Several years ago, I "no bid" a contract that would EASILY have turned into a long term "consulting gig" (i.e., many years of guaranteed income). Mainly, because I knew the customer was being unrealistic in his expectations, didn't understand what he wanted (*SO* many red flags, there!) and would, inevitably, have been put in the hot seat by board members who knew even LESS about what he wanted.
"Shit rolls downhill"
No amount of money/security is worth that sort of grief!
[In the time that has passed, the project NEVER got finished and that VP was given his walking papers -- despite (or, perhaps, BECAUSE of) a boatload of money being thrown at it! Amusingly, I am in exactly the same situation with another potential job at the present time. Same temptations. But, far less inclination to "nibble"! :> ]
API. For Android, it started with 4.3. So, not many people have worked on it and i am not even sure how usable it is. Part of the reason i am taking this job is also my desire to find out if it will really work.
r you define that). And, the upper bound must be "considerably more than y ou are willing to INVEST in *yourself* (by undertaking a similar task to le arn about the functionality in question in a SAFER environment).
Considering BlueTooth socket API by itself could take two weeks, and multip le graphical activities/views with screen switchings. I would say at leas t two months, if not longer.
f what that learning experience is WORTH to you (in currency units) and the n imagine what it may end up COSTING you if you decide to learn on *this* c lient's dime.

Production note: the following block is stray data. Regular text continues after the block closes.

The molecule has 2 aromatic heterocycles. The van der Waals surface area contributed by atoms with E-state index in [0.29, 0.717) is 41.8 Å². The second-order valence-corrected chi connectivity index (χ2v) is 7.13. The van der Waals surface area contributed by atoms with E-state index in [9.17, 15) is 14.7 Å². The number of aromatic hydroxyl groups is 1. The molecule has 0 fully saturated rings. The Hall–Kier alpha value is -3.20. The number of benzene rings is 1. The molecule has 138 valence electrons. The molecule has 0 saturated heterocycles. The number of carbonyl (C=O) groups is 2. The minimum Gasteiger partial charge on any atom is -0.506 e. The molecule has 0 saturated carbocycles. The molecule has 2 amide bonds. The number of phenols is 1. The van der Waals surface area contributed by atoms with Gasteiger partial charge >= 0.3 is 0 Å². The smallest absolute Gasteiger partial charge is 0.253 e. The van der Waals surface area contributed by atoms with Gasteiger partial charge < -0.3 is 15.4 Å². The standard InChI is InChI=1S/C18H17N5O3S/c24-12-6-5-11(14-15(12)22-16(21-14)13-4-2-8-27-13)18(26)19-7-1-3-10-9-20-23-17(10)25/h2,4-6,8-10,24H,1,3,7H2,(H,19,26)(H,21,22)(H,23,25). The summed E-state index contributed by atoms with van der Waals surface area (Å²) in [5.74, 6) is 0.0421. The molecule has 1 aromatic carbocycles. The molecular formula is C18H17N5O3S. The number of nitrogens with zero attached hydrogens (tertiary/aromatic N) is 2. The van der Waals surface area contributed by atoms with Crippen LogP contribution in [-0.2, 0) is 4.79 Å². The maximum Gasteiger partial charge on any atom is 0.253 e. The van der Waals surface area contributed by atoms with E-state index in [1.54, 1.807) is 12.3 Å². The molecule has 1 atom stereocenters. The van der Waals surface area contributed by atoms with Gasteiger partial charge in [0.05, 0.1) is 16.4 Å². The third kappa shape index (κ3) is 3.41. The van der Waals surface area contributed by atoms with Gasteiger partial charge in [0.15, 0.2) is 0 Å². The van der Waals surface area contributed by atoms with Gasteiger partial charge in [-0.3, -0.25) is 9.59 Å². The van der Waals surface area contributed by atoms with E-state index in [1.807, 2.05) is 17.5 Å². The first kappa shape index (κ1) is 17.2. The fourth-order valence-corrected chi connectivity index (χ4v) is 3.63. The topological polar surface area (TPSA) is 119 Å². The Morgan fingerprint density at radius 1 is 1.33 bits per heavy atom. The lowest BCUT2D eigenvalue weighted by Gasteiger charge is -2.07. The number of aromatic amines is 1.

I am not a total newbie in Android, so I am charging them fractional cost o f development. We are bounded to have some new things to learn in any job. This should not be a negative factor, but the two weeks time limit is. I think they have some live presentation of the software that have not been written. That's their problem, not mine.
rties involved (possibly even irreparably damaging your reputation with thi s client and any other clients whose ears he may have!)
Any reasonable client would understand that you can't build an app in two w eeks. They understand it too, but they are just hoping for miracle.
I think i have the hardware needed. But Android Lollipop (5.0) now wants 6
4bits Linux KVM, and Eclipse is to be depreciated soon. It's hard to keep up with the Googles.
As others explained, you really do have to turn it down. And that check doesn't sound anywhere near big enough for 2 weeks of that level of intense development on a consultant basis. It might be more interesting if iCar was added to the list, if there was such a thing.
If you want to use the Bluetooth LE stack, start with the Evothings environment. This is basically a framework for building your app interactively from a PC with a prebuilt runtime environment (the Evothing client) running on the Android tablet. Once your get that working you can turn your Evothings project into a Cordova one and build an installable package. Then your app can be built for Android and IOS without any changes (well that's the theory!). Get the Evothings stuff first - source code for lots of example Bluetooth apps.